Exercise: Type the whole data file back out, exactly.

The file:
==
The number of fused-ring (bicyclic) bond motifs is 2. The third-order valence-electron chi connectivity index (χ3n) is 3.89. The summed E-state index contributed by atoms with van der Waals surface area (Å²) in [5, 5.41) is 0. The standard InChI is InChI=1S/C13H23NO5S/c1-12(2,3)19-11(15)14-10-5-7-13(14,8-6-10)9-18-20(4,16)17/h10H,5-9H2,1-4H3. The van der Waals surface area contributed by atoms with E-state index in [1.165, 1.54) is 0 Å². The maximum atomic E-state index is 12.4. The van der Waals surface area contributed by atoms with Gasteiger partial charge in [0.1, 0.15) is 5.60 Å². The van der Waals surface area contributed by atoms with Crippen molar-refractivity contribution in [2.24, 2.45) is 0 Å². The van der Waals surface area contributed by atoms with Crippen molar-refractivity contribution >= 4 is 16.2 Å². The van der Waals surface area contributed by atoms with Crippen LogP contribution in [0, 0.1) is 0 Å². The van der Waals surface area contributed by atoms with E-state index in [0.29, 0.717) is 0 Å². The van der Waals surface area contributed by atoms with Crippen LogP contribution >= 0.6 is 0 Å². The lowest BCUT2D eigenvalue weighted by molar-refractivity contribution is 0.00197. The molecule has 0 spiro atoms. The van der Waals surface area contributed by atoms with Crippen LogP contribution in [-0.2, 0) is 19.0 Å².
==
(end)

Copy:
The number of fused-ring (bicyclic) bond motifs is 2. The third-order valence-electron chi connectivity index (χ3n) is 3.89. The summed E-state index contributed by atoms with van der Waals surface area (Å²) in [5, 5.41) is 0. The standard InChI is InChI=1S/C13H23NO5S/c1-12(2,3)19-11(15)14-10-5-7-13(14,8-6-10)9-18-20(4,16)17/h10H,5-9H2,1-4H3. The van der Waals surface area contributed by atoms with E-state index in [1.165, 1.54) is 0 Å². The maximum atomic E-state index is 12.4. The van der Waals surface area contributed by atoms with Gasteiger partial charge in [0.1, 0.15) is 5.60 Å². The van der Waals surface area contributed by atoms with Crippen molar-refractivity contribution in [2.24, 2.45) is 0 Å². The van der Waals surface area contributed by atoms with Crippen molar-refractivity contribution >= 4 is 16.2 Å². The van der Waals surface area contributed by atoms with Crippen LogP contribution in [0, 0.1) is 0 Å². The van der Waals surface area contributed by atoms with E-state index in [0.29, 0.717) is 0 Å². The van der Waals surface area contributed by atoms with Crippen LogP contribution >= 0.6 is 0 Å². The lowest BCUT2D eigenvalue weighted by molar-refractivity contribution is 0.00197. The molecule has 0 spiro atoms. The van der Waals surface area contributed by atoms with Crippen LogP contribution in [-0.2, 0) is 19.0 Å².